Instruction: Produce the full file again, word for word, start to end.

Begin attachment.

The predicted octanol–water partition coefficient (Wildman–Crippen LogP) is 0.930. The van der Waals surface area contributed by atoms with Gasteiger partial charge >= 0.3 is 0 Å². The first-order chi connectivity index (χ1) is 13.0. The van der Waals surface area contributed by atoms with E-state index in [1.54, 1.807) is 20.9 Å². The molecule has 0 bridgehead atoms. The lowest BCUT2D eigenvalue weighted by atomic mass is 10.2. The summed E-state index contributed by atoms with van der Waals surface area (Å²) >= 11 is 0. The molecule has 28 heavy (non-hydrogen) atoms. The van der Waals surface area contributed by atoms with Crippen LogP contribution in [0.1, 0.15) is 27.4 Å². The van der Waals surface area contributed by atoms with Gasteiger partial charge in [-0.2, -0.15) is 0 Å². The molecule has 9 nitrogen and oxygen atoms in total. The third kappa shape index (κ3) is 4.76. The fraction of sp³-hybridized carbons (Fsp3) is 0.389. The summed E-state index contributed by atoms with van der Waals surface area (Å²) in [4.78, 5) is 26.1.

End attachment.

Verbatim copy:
The predicted octanol–water partition coefficient (Wildman–Crippen LogP) is 0.930. The van der Waals surface area contributed by atoms with Gasteiger partial charge >= 0.3 is 0 Å². The first-order chi connectivity index (χ1) is 13.0. The van der Waals surface area contributed by atoms with E-state index in [1.54, 1.807) is 20.9 Å². The molecule has 0 bridgehead atoms. The lowest BCUT2D eigenvalue weighted by atomic mass is 10.2. The summed E-state index contributed by atoms with van der Waals surface area (Å²) >= 11 is 0. The molecule has 28 heavy (non-hydrogen) atoms. The van der Waals surface area contributed by atoms with Crippen LogP contribution in [0.1, 0.15) is 27.4 Å². The van der Waals surface area contributed by atoms with Gasteiger partial charge in [-0.2, -0.15) is 0 Å². The molecule has 9 nitrogen and oxygen atoms in total. The third kappa shape index (κ3) is 4.76. The fraction of sp³-hybridized carbons (Fsp3) is 0.389. The summed E-state index contributed by atoms with van der Waals surface area (Å²) in [4.78, 5) is 26.1.